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hey i'm only just back from 1 2, do i need to reboot for this?


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 Post subject:
PostPosted: Sun Jul 18, 2004 9:41 pm 
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Joined: Sun Mar 14, 2004 3:17 pm
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Location: Loveland, Colorado, USA
You never really need to reboot unless you upgrade your kernel. ;)

But rebooting is often an easy way to get things restarted if you're not sure how to do in manually. To unmount/remount that drive, do:

Code:
umount /win
mount /win


Note that is "umount" not "unmount". Been that way for quite awhile... Change "/win" to whatever directory you are mounting it under (e.g. /mnt/windows or whatever).

To mount everything in your fstab, you can run:
Code:
mount -a


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 Post subject:
PostPosted: Sun Jul 18, 2004 9:55 pm 
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Joined: Wed Jul 07, 2004 11:29 pm
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well i have the use of the drive back but i am back to square one, ie as in my post...

as a user i can read the drive but not write to it, as root user i may read and write, as root i have access to the right click menu to change permissions, but as i click the box to change the permission to "group write" the x just fades away instantly, if i try to change the file owner i am told "sorry couldnt change the owner" and if i try to change the file group it says "you don't have permission to change the group" i must stress i am logged on as root and not just with a console open.

oh how i wish i knew what i was doing, as in 1? 2? ?

i should read more i guess[/quote]


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 Post subject:
PostPosted: Sun Jul 18, 2004 10:13 pm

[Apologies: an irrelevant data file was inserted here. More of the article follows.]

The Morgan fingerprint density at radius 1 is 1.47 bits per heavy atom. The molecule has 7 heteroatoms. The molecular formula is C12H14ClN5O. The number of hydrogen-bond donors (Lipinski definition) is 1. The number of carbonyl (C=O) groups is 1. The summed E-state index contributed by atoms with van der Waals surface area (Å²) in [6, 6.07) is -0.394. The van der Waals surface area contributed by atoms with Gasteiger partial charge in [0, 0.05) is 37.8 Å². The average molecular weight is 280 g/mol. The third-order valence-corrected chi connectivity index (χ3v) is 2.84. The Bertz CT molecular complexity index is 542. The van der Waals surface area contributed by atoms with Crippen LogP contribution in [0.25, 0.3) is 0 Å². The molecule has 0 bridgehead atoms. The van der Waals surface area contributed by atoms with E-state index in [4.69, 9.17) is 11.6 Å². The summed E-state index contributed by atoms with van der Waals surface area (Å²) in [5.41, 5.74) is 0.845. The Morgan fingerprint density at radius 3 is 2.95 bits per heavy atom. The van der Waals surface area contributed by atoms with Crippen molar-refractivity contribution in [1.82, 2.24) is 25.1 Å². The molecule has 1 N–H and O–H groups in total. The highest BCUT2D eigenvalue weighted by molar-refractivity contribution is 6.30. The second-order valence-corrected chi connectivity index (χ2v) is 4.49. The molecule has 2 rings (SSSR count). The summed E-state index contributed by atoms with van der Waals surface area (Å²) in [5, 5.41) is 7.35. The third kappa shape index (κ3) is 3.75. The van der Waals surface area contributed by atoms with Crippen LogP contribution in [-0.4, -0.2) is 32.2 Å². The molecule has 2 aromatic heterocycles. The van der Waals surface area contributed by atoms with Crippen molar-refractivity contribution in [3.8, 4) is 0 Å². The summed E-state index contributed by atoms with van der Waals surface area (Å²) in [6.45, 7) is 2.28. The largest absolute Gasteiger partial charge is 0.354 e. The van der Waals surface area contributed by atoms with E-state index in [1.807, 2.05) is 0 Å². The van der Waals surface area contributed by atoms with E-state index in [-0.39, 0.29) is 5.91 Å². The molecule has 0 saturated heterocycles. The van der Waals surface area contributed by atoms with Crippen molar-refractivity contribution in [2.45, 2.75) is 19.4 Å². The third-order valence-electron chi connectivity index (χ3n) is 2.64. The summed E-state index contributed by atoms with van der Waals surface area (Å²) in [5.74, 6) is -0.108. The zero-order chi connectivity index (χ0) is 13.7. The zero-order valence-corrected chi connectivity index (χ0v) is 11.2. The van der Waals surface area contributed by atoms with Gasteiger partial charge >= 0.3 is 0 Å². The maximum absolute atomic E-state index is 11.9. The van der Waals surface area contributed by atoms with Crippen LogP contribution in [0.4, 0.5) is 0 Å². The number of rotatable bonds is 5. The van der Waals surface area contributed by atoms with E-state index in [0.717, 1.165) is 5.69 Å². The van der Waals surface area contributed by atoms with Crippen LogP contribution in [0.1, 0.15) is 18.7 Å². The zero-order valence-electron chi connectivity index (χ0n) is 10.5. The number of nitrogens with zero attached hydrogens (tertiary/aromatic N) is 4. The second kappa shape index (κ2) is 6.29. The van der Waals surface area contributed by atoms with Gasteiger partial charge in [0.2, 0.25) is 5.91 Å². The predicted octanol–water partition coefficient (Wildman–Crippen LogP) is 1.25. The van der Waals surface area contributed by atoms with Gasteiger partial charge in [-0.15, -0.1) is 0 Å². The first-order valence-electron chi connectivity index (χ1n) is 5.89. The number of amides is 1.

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Joined: Sun Mar 14, 2004 3:17 pm
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Location: Loveland, Colorado, USA
shabene wrote:
well i have the use of the drive back but i am back to square one, ie as in my post...

Good. You know how to get back to square one. Very necessary sometimes. ;)

shabene wrote:
as a user i can read the drive but not write to it, as root user i may read and write, as root i have access to the right click menu to change permissions, but as i click the box to change the permission to "group write" the x just fades away instantly, if i try to change the file owner i am told "sorry couldnt change the owner" and if i try to change the file group it says "you don't have permission to change the group" i must stress i am logged on as root and not just with a console open.


Ok. How's this:
1) log in as a regular user
2) open a terminal as root
Code:
umount /win

3)Change you /etc/fstab line to:
Code:
/dev/hda7        /win       vfat rw,user,noauto 1 2

4) As the regular user, run "Disk Management" under "System Tools"
5) Select the windos drive and hit "Mount"
6) Play wid it
7) In Disk Management unmount it when you are done (if you want)

shabene wrote:
oh how i wish i knew what i was doing, as in 1? 2?

It's the mounting order. It's the last two items in the /etc/fstab lines.

shabene wrote:
i should read more i guess


Code:
man fstab
man mount


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 Post subject:
PostPosted: Sun Jul 18, 2004 10:38 pm 
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Joined: Wed Jul 07, 2004 11:29 pm
Posts: 20
Location: seated
sweet!

gods bless